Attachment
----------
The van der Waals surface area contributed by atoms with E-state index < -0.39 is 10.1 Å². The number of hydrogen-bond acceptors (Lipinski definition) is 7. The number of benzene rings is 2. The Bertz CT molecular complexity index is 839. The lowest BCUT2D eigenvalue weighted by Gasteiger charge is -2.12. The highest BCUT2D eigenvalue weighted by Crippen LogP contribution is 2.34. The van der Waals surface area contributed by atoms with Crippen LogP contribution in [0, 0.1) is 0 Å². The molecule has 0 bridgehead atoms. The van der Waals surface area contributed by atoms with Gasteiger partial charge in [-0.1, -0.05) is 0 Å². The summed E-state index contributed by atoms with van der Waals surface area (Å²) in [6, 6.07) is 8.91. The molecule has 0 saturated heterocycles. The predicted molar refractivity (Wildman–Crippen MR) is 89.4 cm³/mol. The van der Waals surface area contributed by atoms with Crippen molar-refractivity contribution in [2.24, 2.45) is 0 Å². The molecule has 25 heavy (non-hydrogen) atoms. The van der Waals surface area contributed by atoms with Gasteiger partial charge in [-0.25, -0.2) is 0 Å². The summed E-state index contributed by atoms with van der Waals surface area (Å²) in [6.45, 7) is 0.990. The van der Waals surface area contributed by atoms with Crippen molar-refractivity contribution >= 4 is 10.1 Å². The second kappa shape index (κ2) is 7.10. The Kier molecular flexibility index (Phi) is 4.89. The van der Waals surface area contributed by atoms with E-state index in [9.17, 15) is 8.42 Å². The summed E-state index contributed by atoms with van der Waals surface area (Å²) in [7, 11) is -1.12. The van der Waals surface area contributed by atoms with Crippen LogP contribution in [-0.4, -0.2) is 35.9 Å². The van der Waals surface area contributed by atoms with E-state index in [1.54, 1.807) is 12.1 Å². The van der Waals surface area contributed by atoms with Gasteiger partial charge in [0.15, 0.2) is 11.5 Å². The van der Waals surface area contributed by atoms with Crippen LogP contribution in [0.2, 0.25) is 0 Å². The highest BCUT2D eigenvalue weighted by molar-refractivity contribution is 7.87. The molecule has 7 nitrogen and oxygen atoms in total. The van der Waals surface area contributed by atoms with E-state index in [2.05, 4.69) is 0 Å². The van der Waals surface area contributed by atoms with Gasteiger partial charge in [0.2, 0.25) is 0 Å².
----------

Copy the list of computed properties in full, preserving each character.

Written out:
The van der Waals surface area contributed by atoms with E-state index < -0.39 is 10.1 Å². The number of hydrogen-bond acceptors (Lipinski definition) is 7. The number of benzene rings is 2. The Bertz CT molecular complexity index is 839. The lowest BCUT2D eigenvalue weighted by Gasteiger charge is -2.12. The highest BCUT2D eigenvalue weighted by Crippen LogP contribution is 2.34. The van der Waals surface area contributed by atoms with Crippen LogP contribution in [0, 0.1) is 0 Å². The molecule has 0 bridgehead atoms. The van der Waals surface area contributed by atoms with Gasteiger partial charge in [-0.1, -0.05) is 0 Å². The summed E-state index contributed by atoms with van der Waals surface area (Å²) in [6, 6.07) is 8.91. The molecule has 0 saturated heterocycles. The predicted molar refractivity (Wildman–Crippen MR) is 89.4 cm³/mol. The van der Waals surface area contributed by atoms with Crippen molar-refractivity contribution in [2.24, 2.45) is 0 Å². The molecule has 25 heavy (non-hydrogen) atoms. The van der Waals surface area contributed by atoms with Gasteiger partial charge in [-0.25, -0.2) is 0 Å². The summed E-state index contributed by atoms with van der Waals surface area (Å²) in [6.45, 7) is 0.990. The van der Waals surface area contributed by atoms with Crippen molar-refractivity contribution >= 4 is 10.1 Å². The second kappa shape index (κ2) is 7.10. The Kier molecular flexibility index (Phi) is 4.89. The van der Waals surface area contributed by atoms with E-state index in [9.17, 15) is 8.42 Å². The summed E-state index contributed by atoms with van der Waals surface area (Å²) in [7, 11) is -1.12. The van der Waals surface area contributed by atoms with Crippen LogP contribution in [-0.4, -0.2) is 35.9 Å². The van der Waals surface area contributed by atoms with E-state index in [1.54, 1.807) is 12.1 Å². The van der Waals surface area contributed by atoms with Gasteiger partial charge in [0.15, 0.2) is 11.5 Å². The van der Waals surface area contributed by atoms with Crippen LogP contribution in [0.2, 0.25) is 0 Å². The highest BCUT2D eigenvalue weighted by molar-refractivity contribution is 7.87. The molecule has 7 nitrogen and oxygen atoms in total. The van der Waals surface area contributed by atoms with E-state index in [2.05, 4.69) is 0 Å². The van der Waals surface area contributed by atoms with Gasteiger partial charge in [0.2, 0.25) is 0 Å².